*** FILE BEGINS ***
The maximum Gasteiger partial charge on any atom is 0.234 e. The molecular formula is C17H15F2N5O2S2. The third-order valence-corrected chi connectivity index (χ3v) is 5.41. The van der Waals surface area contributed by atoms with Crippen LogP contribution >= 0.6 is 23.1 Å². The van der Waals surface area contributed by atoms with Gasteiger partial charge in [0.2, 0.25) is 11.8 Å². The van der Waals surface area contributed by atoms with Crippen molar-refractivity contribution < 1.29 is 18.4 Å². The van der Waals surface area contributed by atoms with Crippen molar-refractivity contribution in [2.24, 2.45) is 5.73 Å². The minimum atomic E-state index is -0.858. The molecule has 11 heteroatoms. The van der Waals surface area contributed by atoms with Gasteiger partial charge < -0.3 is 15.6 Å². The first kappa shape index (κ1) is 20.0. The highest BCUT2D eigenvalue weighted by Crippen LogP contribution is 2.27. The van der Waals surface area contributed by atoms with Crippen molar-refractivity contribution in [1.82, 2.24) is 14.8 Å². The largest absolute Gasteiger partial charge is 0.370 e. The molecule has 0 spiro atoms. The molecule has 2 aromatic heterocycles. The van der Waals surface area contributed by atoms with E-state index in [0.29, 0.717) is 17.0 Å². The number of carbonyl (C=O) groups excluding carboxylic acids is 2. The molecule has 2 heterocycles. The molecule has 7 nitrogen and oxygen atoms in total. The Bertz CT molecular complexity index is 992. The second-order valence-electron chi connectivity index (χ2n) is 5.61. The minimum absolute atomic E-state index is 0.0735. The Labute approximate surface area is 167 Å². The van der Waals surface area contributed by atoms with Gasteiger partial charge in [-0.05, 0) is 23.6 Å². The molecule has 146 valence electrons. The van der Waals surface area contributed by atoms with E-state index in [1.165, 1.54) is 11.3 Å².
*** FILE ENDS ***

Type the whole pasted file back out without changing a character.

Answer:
The maximum Gasteiger partial charge on any atom is 0.234 e. The molecular formula is C17H15F2N5O2S2. The third-order valence-corrected chi connectivity index (χ3v) is 5.41. The van der Waals surface area contributed by atoms with Crippen LogP contribution >= 0.6 is 23.1 Å². The van der Waals surface area contributed by atoms with Gasteiger partial charge in [0.2, 0.25) is 11.8 Å². The van der Waals surface area contributed by atoms with Crippen molar-refractivity contribution < 1.29 is 18.4 Å². The van der Waals surface area contributed by atoms with Crippen molar-refractivity contribution in [2.24, 2.45) is 5.73 Å². The minimum atomic E-state index is -0.858. The molecule has 11 heteroatoms. The van der Waals surface area contributed by atoms with Gasteiger partial charge < -0.3 is 15.6 Å². The first kappa shape index (κ1) is 20.0. The highest BCUT2D eigenvalue weighted by Crippen LogP contribution is 2.27. The van der Waals surface area contributed by atoms with Crippen molar-refractivity contribution in [1.82, 2.24) is 14.8 Å². The largest absolute Gasteiger partial charge is 0.370 e. The molecule has 0 spiro atoms. The molecule has 2 aromatic heterocycles. The van der Waals surface area contributed by atoms with E-state index in [0.29, 0.717) is 17.0 Å². The number of carbonyl (C=O) groups excluding carboxylic acids is 2. The molecule has 2 heterocycles. The molecule has 7 nitrogen and oxygen atoms in total. The Bertz CT molecular complexity index is 992. The second-order valence-electron chi connectivity index (χ2n) is 5.61. The minimum absolute atomic E-state index is 0.0735. The Labute approximate surface area is 167 Å². The van der Waals surface area contributed by atoms with Gasteiger partial charge in [-0.05, 0) is 23.6 Å². The molecule has 146 valence electrons. The van der Waals surface area contributed by atoms with E-state index in [1.165, 1.54) is 11.3 Å².